Links To And Excerpts From “2019 ACC Expert Consensus Decision Pathway on Risk Assessment, Management, and Clinical Trajectory of Patients Hospitalized With Heart Failure: A Report of the American College of Cardiology Solution Set Oversight Committee”

In addition to today’s resource, please review

The estimation of jugular venous pressure using POCUS: Links To And Excerpts From “A Novel Method for Estimating Right Atrial Pressure With Point-of-Care Ultrasound” With Links To Additional Resources
Posted on April 5, 2023 by Tom Wade MD

Today I review, link to, and excerpt from 2019 ACC Expert Consensus Decision Pathway on Risk Assessment, Management, and Clinical Trajectory of Patients Hospitalized With Heart Failure: A Report of the American College of Cardiology Solution Set Oversight Committee [PubMed Abstract] [Full-Text HTML] [Full-Text PDF]. J Am Coll Cardiol. 2019 Oct 15;74(15):1966-2011. doi: 10.1016/j.jacc.2019.08.001. Epub 2019 Sep 13.

All that follows is from the above resource.

Heart failure (HF) makes up 1% to 2% of the total healthcare budget in the United States (3), with inpatient admissions accounting for more than one-half of this expenditure 45. Inpatient mortality ranges from 4% to 12% and may increase to 20% to 25% in high-risk subgroups 67891011. Readmissions and events are common, and the age-adjusted risk for all-cause mortality is tripled compared with non–HF patients 3612.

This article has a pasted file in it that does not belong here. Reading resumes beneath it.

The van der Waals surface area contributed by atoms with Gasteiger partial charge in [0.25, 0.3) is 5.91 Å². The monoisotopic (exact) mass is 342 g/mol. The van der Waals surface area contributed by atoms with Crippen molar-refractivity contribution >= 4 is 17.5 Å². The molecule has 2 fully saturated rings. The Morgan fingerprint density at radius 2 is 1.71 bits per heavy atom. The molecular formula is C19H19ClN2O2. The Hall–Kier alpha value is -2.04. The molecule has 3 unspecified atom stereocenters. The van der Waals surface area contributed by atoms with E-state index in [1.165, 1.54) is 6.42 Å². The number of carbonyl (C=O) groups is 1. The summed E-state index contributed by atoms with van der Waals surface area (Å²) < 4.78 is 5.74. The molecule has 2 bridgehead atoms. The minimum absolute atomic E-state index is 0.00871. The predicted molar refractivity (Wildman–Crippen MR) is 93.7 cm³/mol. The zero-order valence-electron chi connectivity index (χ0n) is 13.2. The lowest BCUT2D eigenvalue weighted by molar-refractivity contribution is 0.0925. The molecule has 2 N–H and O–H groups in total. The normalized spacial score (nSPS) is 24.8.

While the typical hospital course includes rapid improvement in signs and symptoms and discharge after 4 to 5 days, episodes of worsening HF nevertheless mark a fundamental change in the HF trajectory; patients admitted with HF have a 20% to 30% risk of death within a year. Goals of hospitalization thus include not only clinical response, but also the assessment and optimization of therapy to address the long-term trajectory after discharge.

This ECDP focuses on patients hospitalized with HF and complements existing tools for outpatient management. We have construed our task broadly to comprise assessment extending from the original emergency department (ED) visit through the first post-discharge visit.

This document focuses on assessments and goals of therapy.

The document is structured into 5 nodes: Admission, Trajectory Check, transition to Oral Therapies, Discharge, and First Follow-Up Visit (Figure 1).

3. Assumptions and Definitions

  • 1.